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Stay online with these 5 AWS disaster recovery best practices

Solve disasters in an AWS deployment by having a disaster recovery strategy in place. Learn how to pick the right recovery methods and prevent more problems.

If AWS is a part of your IT strategy, AWS disaster recovery must be included in your overall DR strategy.

Having a DR plan tailored to AWS ensures that you can minimize data loss and reduce downtime during an incident involving the cloud provider's resources. This ranges from an incident caused by an AWS data center failure to mistakes made by the administrator, such as accidental data deletion or a misconfiguration that causes a crash. AWS disaster recovery planning leads to a better experience for your users, and greater reliability and resilience for the business.

Some aspects of DR planning for AWS aren't that different from DR in any context. Others are specific to AWS and require knowledge of its particular tools or services. To maximize reliability and minimize recovery time when disaster strikes an AWS environment, take these five key steps.

Step 1: Choose the right recovery method

An IT team has several methods for recovering failed workloads in AWS, which are detailed in AWS documentation. These include:

  • Backup and restore. AWS cloud admins take regular backups and restore data from these backups after a failure. This approach costs the least because it doesn't require you to host a live backup environment. But it also causes the longest recovery times because you create a recovery environment from scratch.
  • Pilot light. This approach uses a minimal backup environment, which is what pilot light signifies, running alongside the production environment. Recovery is a bit faster than it would be if you start from scratch, but the pilot light environment incurs ongoing costs.
  • Warm standby. This setup requires a larger-scale backup environment where the IT team can restore services in the event of a failure. But this method is not fully production-ready. Hosting costs are higher for a larger backup environment, but recovery is faster.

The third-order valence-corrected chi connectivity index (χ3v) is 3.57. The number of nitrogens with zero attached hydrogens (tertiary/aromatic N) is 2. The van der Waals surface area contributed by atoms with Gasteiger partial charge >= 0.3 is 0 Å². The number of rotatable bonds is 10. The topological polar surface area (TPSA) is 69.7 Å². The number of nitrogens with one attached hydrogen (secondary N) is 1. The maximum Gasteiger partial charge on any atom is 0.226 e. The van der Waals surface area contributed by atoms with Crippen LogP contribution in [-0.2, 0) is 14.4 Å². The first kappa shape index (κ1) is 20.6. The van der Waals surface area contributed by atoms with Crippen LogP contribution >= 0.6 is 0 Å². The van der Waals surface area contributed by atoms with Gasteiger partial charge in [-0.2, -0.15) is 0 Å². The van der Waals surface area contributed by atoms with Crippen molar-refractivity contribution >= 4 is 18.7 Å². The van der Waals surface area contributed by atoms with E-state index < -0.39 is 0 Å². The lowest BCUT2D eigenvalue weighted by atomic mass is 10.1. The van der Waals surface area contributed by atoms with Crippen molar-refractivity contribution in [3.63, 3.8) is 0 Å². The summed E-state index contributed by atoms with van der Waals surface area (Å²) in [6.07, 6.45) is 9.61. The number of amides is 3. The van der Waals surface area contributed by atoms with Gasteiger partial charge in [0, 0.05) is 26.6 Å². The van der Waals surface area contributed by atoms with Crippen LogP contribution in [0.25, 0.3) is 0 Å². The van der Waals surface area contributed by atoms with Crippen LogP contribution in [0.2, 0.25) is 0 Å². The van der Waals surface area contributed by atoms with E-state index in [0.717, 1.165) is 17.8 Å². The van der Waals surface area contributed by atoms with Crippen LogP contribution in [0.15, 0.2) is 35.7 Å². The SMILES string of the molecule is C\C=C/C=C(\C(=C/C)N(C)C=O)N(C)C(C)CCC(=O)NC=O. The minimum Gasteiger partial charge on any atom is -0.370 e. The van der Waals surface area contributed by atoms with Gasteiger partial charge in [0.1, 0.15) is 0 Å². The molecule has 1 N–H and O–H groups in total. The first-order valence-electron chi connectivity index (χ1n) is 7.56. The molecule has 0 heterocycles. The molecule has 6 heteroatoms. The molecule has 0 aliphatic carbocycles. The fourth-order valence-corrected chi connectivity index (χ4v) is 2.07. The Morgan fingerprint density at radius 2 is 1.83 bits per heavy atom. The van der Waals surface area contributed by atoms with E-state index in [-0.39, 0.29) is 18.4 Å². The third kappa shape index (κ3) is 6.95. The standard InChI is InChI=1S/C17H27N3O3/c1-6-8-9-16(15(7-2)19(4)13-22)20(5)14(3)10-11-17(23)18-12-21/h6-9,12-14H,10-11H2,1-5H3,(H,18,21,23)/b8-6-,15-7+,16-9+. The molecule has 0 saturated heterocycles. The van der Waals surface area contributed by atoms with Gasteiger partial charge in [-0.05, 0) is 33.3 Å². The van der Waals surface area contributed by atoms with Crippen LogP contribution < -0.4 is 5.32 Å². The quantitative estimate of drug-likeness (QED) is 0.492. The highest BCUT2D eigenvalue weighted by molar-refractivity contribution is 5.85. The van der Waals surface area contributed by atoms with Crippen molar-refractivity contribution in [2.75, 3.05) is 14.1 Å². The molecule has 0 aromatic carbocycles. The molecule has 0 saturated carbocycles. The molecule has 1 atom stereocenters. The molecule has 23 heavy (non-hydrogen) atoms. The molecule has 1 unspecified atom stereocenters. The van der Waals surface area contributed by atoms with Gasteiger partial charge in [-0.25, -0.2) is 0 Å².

• Multisite or active-active. Active-active DR relies on a full backup environment alongside the production environment. Hosting costs are highest in this case, but recovery time is minimal because workloads fail over to the backup environment almost instantly.

The right recovery method for an AWS cloud deployment depends on budget and recovery needs. Invest in a warm standby or multisite/active-active strategy if you have a generous AWS disaster recovery budget. Business decisions about the AWS workloads dictate recovery point objective (RPO) and recovery time objective (RTO).

You can employ multiple AWS recovery methods at the same time. A backup and restore or pilot light approach works for noncritical workloads that can tolerate some downtime. Simultaneously, you can create warm standby or active-active setups for other workloads that must be up and running as quickly as possible. Use all appropriate options to strike a balance between recovery planning cost and performance.

Step 2: Calculate RPO and RTO

Two main calculations should guide the recovery method used:

  • RPO. The amount of data loss you can tolerate following an outage without experiencing critical business disruption. RPO is usually measured in terms of time. For example, your RPO could be twenty-four hours' worth of business data.
  • RTO. The amount of time that critical systems can be down before they pose a major risk to the business.
RPO and RTO explained

Every business or individual workload has different RPO and RTO requirements. To determine recovery needs, list which workloads the business depends on, and then categorize them according to how important they are to the business. Try labels like essential, very important, important, noncritical and negligible.

Then, consider how long the business could remain operational if the data or applications associated with each workload become lost. The results are the workloads' target RPO and RTO.

AWS workloads with fast RPO and RTO needs are best served by disaster recovery plans that enable rapid restoration in the event of an outage.

Step 3: Make an EC2 backup plan

AWS recommends two approaches to backing up virtual machines running in AWS EC2:

  • EBS snapshots. A snapshot of an Elastic Block Store (EBS) volume contains the data inside the EC2 instance.